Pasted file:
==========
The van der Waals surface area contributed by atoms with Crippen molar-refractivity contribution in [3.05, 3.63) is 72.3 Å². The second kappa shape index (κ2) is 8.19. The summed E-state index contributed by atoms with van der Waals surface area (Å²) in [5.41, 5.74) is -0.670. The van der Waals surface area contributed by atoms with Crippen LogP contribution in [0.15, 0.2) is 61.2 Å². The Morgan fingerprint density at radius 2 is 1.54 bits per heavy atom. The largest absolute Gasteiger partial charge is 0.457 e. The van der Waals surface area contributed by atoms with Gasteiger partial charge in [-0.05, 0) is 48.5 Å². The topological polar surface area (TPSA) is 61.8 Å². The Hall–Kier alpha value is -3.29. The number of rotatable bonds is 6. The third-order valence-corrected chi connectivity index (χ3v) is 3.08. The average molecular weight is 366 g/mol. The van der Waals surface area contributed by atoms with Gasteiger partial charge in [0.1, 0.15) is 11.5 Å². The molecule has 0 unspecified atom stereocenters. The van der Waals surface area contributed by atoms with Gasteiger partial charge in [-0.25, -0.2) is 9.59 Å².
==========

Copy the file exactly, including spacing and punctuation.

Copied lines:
The van der Waals surface area contributed by atoms with Crippen molar-refractivity contribution in [3.05, 3.63) is 72.3 Å². The second kappa shape index (κ2) is 8.19. The summed E-state index contributed by atoms with van der Waals surface area (Å²) in [5.41, 5.74) is -0.670. The van der Waals surface area contributed by atoms with Crippen LogP contribution in [0.15, 0.2) is 61.2 Å². The Morgan fingerprint density at radius 2 is 1.54 bits per heavy atom. The largest absolute Gasteiger partial charge is 0.457 e. The van der Waals surface area contributed by atoms with Gasteiger partial charge in [-0.05, 0) is 48.5 Å². The topological polar surface area (TPSA) is 61.8 Å². The Hall–Kier alpha value is -3.29. The number of rotatable bonds is 6. The third-order valence-corrected chi connectivity index (χ3v) is 3.08. The average molecular weight is 366 g/mol. The van der Waals surface area contributed by atoms with Gasteiger partial charge in [0.1, 0.15) is 11.5 Å². The molecule has 0 unspecified atom stereocenters. The van der Waals surface area contributed by atoms with Gasteiger partial charge in [-0.25, -0.2) is 9.59 Å².